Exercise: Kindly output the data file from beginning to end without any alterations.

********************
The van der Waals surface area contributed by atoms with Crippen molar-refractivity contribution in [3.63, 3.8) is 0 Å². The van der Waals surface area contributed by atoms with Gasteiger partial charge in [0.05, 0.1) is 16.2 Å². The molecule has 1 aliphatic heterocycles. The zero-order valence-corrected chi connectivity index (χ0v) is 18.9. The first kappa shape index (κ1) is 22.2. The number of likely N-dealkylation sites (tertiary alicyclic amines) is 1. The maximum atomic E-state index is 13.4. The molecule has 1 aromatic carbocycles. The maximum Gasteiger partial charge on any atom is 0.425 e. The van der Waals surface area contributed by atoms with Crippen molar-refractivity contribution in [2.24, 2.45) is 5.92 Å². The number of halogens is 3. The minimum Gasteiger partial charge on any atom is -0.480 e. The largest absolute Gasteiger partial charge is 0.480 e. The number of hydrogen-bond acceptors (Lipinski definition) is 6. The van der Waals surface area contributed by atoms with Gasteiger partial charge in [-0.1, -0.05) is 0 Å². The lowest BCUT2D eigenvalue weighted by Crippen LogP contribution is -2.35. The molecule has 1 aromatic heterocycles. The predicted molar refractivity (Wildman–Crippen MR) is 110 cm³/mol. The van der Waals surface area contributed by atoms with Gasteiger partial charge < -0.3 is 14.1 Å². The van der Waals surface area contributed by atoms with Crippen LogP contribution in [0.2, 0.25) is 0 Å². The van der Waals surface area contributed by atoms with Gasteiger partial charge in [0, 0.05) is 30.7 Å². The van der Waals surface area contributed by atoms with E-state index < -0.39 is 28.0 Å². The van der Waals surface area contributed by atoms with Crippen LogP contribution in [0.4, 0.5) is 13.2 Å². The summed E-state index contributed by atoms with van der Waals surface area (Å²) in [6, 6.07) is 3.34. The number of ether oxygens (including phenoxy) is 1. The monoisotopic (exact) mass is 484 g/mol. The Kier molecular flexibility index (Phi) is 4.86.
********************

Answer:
The van der Waals surface area contributed by atoms with Crippen molar-refractivity contribution in [3.63, 3.8) is 0 Å². The van der Waals surface area contributed by atoms with Gasteiger partial charge in [0.05, 0.1) is 16.2 Å². The molecule has 1 aliphatic heterocycles. The zero-order valence-corrected chi connectivity index (χ0v) is 18.9. The first kappa shape index (κ1) is 22.2. The number of likely N-dealkylation sites (tertiary alicyclic amines) is 1. The maximum atomic E-state index is 13.4. The molecule has 1 aromatic carbocycles. The maximum Gasteiger partial charge on any atom is 0.425 e. The van der Waals surface area contributed by atoms with Crippen molar-refractivity contribution in [2.24, 2.45) is 5.92 Å². The number of halogens is 3. The minimum Gasteiger partial charge on any atom is -0.480 e. The largest absolute Gasteiger partial charge is 0.480 e. The number of hydrogen-bond acceptors (Lipinski definition) is 6. The van der Waals surface area contributed by atoms with Gasteiger partial charge in [-0.1, -0.05) is 0 Å². The lowest BCUT2D eigenvalue weighted by Crippen LogP contribution is -2.35. The molecule has 1 aromatic heterocycles. The predicted molar refractivity (Wildman–Crippen MR) is 110 cm³/mol. The van der Waals surface area contributed by atoms with Gasteiger partial charge < -0.3 is 14.1 Å². The van der Waals surface area contributed by atoms with Crippen LogP contribution in [0.2, 0.25) is 0 Å². The van der Waals surface area contributed by atoms with Gasteiger partial charge in [0, 0.05) is 30.7 Å². The van der Waals surface area contributed by atoms with E-state index < -0.39 is 28.0 Å². The van der Waals surface area contributed by atoms with Crippen LogP contribution in [0.4, 0.5) is 13.2 Å². The summed E-state index contributed by atoms with van der Waals surface area (Å²) in [6, 6.07) is 3.34. The number of ether oxygens (including phenoxy) is 1. The monoisotopic (exact) mass is 484 g/mol. The Kier molecular flexibility index (Phi) is 4.86.